Victoria Loorz started Church of the Wild and co-founded the Wild Church Network, an affiliation of congregations across North America that meet exclusively outdoors in order to experience the divine in the natural world. With our planetary ecosystems in crisis, Loorz believes it’s critical for people of all faiths to repair our spiritual relationship with the Earth. She’s written about her experience in her new book, Church of the Wild: How Nature Invites Us into the Sacred, out in October. Loorz lives in Bellingham, Wash. She spoke to Josiah Neufeld.
Josiah Neufeld: What led you to become an activist?
Victoria Loorz: I had been a pastor for several years, and I’d been growing more and more frustrated. I was looking for transformation. And part of that was being connected with the natural world. But there’s this separation between nature and spirituality in the church.
When my son, Alec, was 12 years old, he watched Al Gore’s An Inconvenient Truth. He was transfixed. He created his own PowerPoint presentation to show his friends at school. I ended up leaving the church and leaving my job, and we started a nonprofit that was focused on youth empowerment in the climate movement. We started travelling. He was speaking to larger and larger audiences. We were on the road half of every month throughout his middle school and high school years.
But I found the same disconnection that I’d experienced in the church. We both burned out. Activism was focused on identifying an enemy and coming up with a campaign and a call to action. What was missing was a direct and intimate connection with the natural world.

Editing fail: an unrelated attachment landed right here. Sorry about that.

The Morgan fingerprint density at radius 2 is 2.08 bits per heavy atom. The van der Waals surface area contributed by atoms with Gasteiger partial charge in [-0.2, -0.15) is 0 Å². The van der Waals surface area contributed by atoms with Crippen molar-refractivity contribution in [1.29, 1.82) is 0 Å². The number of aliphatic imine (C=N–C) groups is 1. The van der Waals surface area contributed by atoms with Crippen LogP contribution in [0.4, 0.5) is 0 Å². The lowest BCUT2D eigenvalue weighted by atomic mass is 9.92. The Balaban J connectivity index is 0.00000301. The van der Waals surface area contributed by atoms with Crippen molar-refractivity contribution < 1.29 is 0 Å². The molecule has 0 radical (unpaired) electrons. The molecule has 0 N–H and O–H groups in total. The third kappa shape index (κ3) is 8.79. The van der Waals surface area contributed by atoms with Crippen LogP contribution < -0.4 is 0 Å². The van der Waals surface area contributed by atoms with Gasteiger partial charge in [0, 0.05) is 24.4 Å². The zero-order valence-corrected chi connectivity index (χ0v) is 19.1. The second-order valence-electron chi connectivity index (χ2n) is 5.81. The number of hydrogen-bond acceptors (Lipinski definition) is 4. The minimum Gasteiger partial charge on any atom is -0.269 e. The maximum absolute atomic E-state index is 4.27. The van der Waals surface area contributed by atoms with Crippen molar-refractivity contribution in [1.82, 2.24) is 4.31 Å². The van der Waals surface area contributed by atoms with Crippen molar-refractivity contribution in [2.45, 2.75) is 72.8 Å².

JN: Where did you find that connection?
VL: I was working as an associate pastor, and one evening I was leading a Wednesday night book group. I remember sitting there and looking around this cavernous room where the only windows were this really cheap, fake stained glass. And it just hit me that the way churches are built sends the message that what’s holy is inside, and that everything outside is not holy. So, impulsively, I said, “Let’s stop and go outside and just look at the stars for 15 minutes and then quietly go home.” Later people said that was the first time they’d taken the time to just look at the stars.
And so my shift began. I started to notice that in the Old Testament and the New Testament, every character, at a pivotal point in their leadership development, is sent into the wilderness. I’d preached about the wilderness as a metaphor for a tough time. But I started to see that these people are sent into forests and deserts and prairies and mountains. There’s something about the wilderness that helps us connect with our own soul, with our spirit, the Christ within. There’s something that we’re missing by being so disconnected from nature.
So I went on a five-day wilderness workshop with the Animas Valley Institute. There, I experienced the kind of transformation I’d been longing for. I realized this is what I had imagined church could be.
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JN: How did the Church of the Wild come about?
VL: I wanted to imagine a different way of doing church. A group of people started meeting and talking about it. We began with a four-week experiment. We met outside the town underneath an oak tree in Ojai, Calif. We would all go out alone for 20 minutes and be with the divine and nature and listen, and then come back and share.
That opened up people in ways that I’d never seen inside the church. Within a few months, I started to meet other pastors who had left buildings and started meeting outdoors. We’ve got about 60 or 70 churches in North America now.
JN: It’s common to speak about loving the Earth. In your book, you write about learning that the Earth also loves you back.